Description: This document is a hand-coloured illustration of Herschel’s Grand Forty-Feet Reflecting Telescope, engraved by J. Pass for the 1819 edition of the Encyclopedia Londinensis (or Universal Dictionary of Arts, Sciences, and Literature), and featured in the chapter related to “Optics”. At the time, Herschel’s Forty-Feet Telescope was the largest in the world and cost over 4000 pounds, paid for by King George III. Its construction began in 1786, and was completed in 1789; the telescope was erected at Herschel’s home, near Slough. It soon became a touristic attraction and a scientific curiosity: people would travel all the way from Paris to admire this new wonder and some even likened it to the Colossus of Rhodes. Later on, the telescope was marked on the 1830 Ordinance survey map of the area. Unfortunately, Herschel’s last telescope would take years to demonstrate its worth, as it had to rotate very slowly to show various aspects of the heavens. William Herschel and his sister Caroline, who worked together, found that the telescope was difficult to set up and maintain and William’s son eventually had it dismantled in 1840. Interestingly enough, the dates of construction and demise of the forty-footer cannot but recall those of the Romantic era: Herschel’s grand telescope came to serve as a symbol of the unbounded Romantic imagination.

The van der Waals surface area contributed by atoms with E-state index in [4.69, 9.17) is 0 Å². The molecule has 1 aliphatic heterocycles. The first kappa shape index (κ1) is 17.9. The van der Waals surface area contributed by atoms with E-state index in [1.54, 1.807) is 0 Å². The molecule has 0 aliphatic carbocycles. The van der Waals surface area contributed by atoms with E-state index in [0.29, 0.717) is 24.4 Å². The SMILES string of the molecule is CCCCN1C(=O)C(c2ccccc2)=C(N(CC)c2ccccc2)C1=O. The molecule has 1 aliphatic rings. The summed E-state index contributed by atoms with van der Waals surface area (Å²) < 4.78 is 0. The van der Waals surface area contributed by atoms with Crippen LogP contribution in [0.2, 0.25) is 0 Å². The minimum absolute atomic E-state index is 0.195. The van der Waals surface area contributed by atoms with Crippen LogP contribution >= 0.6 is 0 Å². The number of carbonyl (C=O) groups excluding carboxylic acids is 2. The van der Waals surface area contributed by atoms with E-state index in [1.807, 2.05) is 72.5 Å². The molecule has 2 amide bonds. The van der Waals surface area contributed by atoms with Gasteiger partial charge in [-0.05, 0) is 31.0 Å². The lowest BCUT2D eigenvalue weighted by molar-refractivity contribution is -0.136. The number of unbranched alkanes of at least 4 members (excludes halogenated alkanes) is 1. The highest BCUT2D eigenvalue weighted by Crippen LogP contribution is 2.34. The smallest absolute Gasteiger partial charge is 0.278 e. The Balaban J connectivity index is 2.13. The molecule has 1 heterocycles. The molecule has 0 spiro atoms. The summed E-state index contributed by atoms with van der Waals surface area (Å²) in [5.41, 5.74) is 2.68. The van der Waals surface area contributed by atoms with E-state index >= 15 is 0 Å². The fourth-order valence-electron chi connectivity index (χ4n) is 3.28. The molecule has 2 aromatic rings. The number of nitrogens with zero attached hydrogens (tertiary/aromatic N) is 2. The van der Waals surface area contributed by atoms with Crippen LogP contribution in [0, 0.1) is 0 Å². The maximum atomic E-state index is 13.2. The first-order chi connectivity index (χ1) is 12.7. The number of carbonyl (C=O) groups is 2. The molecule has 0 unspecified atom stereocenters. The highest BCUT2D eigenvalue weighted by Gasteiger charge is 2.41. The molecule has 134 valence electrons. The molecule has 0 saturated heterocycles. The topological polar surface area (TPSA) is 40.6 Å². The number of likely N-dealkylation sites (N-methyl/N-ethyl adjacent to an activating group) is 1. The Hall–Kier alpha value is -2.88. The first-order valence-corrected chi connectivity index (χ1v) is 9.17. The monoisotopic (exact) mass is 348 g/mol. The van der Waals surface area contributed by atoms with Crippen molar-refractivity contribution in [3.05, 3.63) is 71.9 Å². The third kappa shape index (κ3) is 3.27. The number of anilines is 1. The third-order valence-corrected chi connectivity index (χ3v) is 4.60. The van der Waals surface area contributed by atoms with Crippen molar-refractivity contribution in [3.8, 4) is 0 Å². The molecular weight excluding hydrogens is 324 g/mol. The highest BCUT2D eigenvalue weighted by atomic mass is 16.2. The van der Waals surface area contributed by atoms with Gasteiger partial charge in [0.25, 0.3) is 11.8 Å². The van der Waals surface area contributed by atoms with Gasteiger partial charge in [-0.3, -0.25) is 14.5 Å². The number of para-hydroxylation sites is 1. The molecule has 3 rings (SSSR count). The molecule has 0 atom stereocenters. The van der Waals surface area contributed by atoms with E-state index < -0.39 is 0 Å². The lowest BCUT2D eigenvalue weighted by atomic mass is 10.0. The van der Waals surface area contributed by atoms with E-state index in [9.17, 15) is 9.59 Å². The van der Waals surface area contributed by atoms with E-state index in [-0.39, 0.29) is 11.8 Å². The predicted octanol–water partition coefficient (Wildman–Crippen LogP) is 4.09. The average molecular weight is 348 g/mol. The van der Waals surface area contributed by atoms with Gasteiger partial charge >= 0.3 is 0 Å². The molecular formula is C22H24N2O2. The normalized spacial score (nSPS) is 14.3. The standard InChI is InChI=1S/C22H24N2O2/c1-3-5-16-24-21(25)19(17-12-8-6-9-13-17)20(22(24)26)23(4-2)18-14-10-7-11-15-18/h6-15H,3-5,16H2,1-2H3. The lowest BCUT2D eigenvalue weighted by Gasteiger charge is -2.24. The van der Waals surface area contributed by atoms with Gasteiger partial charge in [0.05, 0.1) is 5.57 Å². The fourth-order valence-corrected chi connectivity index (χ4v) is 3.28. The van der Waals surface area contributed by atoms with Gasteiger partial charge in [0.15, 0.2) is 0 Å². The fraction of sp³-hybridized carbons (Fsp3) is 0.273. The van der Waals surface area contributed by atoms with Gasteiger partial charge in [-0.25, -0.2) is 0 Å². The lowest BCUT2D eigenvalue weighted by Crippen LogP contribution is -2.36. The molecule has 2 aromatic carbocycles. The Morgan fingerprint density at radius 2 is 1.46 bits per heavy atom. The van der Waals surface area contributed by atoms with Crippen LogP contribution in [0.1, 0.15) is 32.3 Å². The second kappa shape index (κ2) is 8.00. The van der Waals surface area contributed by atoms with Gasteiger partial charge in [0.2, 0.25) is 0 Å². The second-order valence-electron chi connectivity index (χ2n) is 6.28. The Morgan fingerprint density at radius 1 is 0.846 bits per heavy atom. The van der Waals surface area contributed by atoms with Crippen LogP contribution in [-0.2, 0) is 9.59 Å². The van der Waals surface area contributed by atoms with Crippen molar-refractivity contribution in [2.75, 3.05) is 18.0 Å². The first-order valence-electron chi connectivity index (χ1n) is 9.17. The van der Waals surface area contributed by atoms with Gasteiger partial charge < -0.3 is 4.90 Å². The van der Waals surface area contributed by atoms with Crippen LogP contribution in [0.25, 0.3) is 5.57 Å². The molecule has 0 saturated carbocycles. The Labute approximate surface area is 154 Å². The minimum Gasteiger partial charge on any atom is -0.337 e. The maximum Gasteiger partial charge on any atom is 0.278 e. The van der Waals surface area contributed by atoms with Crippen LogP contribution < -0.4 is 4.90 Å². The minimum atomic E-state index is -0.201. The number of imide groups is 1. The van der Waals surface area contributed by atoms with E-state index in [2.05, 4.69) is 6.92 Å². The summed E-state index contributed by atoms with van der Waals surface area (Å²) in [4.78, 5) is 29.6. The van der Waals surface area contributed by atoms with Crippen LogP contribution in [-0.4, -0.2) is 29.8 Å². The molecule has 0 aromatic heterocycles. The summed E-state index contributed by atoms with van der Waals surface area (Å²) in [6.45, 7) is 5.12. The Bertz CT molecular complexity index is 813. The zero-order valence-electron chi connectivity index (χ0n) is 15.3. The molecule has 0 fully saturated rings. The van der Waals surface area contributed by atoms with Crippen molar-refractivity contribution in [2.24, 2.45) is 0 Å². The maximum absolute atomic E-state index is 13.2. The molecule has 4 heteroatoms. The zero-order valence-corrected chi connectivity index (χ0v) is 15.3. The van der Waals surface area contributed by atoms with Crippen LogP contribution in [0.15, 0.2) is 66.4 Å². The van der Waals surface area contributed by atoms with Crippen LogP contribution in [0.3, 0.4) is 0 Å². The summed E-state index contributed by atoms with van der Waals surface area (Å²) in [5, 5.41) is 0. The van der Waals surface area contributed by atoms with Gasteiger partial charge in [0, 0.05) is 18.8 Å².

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Contributor: Judith Thompson
Location: Ty Mawr, Llyswen, Wales LD3 0UU
Description: This site brings together two iconic romantic objects, a waterfall and a hermitage. They are the more Romantically compelling because both are in ruins, remote and hidden from the public eye, part of a mysterious history only recently and partially recovered, and at the heart of a landscape associated with Druids and legends of King Arthur. Located in the village of Llyswen Wales, overlooking the Wye River below the Black Mountains, they were built by John Thelwall, romantic radical and acquitted felon, poet and polymath, and the original of Wordsworth’s “Recluse.”